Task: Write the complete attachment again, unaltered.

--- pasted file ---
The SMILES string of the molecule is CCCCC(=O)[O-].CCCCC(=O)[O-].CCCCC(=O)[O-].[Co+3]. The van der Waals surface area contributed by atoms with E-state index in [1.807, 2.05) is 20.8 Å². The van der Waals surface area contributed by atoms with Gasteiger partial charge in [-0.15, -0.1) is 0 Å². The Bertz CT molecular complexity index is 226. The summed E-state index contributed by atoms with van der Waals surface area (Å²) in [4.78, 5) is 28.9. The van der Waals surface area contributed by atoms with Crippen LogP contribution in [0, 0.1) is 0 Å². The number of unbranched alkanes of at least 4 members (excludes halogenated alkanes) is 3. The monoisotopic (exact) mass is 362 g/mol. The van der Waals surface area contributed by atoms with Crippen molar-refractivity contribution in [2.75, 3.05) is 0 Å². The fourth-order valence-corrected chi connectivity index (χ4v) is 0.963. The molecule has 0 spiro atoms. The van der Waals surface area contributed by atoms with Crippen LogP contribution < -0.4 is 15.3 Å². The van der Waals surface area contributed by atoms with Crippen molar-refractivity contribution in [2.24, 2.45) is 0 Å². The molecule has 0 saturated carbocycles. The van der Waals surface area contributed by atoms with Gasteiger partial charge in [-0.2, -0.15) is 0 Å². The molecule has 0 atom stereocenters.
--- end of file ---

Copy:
The SMILES string of the molecule is CCCCC(=O)[O-].CCCCC(=O)[O-].CCCCC(=O)[O-].[Co+3]. The van der Waals surface area contributed by atoms with E-state index in [1.807, 2.05) is 20.8 Å². The van der Waals surface area contributed by atoms with Gasteiger partial charge in [-0.15, -0.1) is 0 Å². The Bertz CT molecular complexity index is 226. The summed E-state index contributed by atoms with van der Waals surface area (Å²) in [4.78, 5) is 28.9. The van der Waals surface area contributed by atoms with Crippen LogP contribution in [0, 0.1) is 0 Å². The number of unbranched alkanes of at least 4 members (excludes halogenated alkanes) is 3. The monoisotopic (exact) mass is 362 g/mol. The van der Waals surface area contributed by atoms with Crippen molar-refractivity contribution in [2.75, 3.05) is 0 Å². The fourth-order valence-corrected chi connectivity index (χ4v) is 0.963. The molecule has 0 spiro atoms. The van der Waals surface area contributed by atoms with Crippen LogP contribution < -0.4 is 15.3 Å². The van der Waals surface area contributed by atoms with Crippen molar-refractivity contribution in [2.24, 2.45) is 0 Å². The molecule has 0 saturated carbocycles. The van der Waals surface area contributed by atoms with Gasteiger partial charge in [-0.2, -0.15) is 0 Å². The molecule has 0 atom stereocenters.